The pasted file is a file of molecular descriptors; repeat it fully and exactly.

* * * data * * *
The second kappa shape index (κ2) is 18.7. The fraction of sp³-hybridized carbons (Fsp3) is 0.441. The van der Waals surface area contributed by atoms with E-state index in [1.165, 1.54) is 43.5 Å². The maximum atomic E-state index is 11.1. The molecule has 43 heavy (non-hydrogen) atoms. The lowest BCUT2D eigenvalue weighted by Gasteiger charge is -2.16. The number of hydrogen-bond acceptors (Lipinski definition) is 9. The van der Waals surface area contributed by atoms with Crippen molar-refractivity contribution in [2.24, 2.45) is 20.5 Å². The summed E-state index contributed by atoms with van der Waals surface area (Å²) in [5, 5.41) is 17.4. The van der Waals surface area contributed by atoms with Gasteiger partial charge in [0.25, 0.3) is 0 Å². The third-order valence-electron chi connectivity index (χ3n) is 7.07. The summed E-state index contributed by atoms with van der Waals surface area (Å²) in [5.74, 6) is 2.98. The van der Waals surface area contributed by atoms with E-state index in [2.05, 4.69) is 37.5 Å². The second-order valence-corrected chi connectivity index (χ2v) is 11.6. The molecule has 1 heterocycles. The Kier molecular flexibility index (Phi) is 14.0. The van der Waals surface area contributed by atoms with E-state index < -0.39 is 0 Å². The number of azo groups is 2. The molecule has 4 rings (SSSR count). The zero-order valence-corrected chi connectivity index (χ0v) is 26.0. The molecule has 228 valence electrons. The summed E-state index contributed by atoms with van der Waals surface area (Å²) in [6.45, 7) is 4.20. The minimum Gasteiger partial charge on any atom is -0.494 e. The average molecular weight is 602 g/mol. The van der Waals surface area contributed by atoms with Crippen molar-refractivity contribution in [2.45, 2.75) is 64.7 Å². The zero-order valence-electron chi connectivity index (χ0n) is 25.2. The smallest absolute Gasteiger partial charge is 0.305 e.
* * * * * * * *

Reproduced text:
The second kappa shape index (κ2) is 18.7. The fraction of sp³-hybridized carbons (Fsp3) is 0.441. The van der Waals surface area contributed by atoms with E-state index in [1.165, 1.54) is 43.5 Å². The maximum atomic E-state index is 11.1. The molecule has 43 heavy (non-hydrogen) atoms. The lowest BCUT2D eigenvalue weighted by Gasteiger charge is -2.16. The number of hydrogen-bond acceptors (Lipinski definition) is 9. The van der Waals surface area contributed by atoms with Crippen molar-refractivity contribution in [2.24, 2.45) is 20.5 Å². The summed E-state index contributed by atoms with van der Waals surface area (Å²) in [5, 5.41) is 17.4. The van der Waals surface area contributed by atoms with Gasteiger partial charge in [0.25, 0.3) is 0 Å². The third-order valence-electron chi connectivity index (χ3n) is 7.07. The summed E-state index contributed by atoms with van der Waals surface area (Å²) in [5.74, 6) is 2.98. The van der Waals surface area contributed by atoms with E-state index in [2.05, 4.69) is 37.5 Å². The second-order valence-corrected chi connectivity index (χ2v) is 11.6. The molecule has 1 heterocycles. The Kier molecular flexibility index (Phi) is 14.0. The van der Waals surface area contributed by atoms with E-state index < -0.39 is 0 Å². The number of azo groups is 2. The molecule has 4 rings (SSSR count). The zero-order valence-corrected chi connectivity index (χ0v) is 26.0. The molecule has 228 valence electrons. The summed E-state index contributed by atoms with van der Waals surface area (Å²) in [6.45, 7) is 4.20. The minimum Gasteiger partial charge on any atom is -0.494 e. The average molecular weight is 602 g/mol. The van der Waals surface area contributed by atoms with Crippen molar-refractivity contribution in [2.45, 2.75) is 64.7 Å². The zero-order valence-electron chi connectivity index (χ0n) is 25.2. The smallest absolute Gasteiger partial charge is 0.305 e.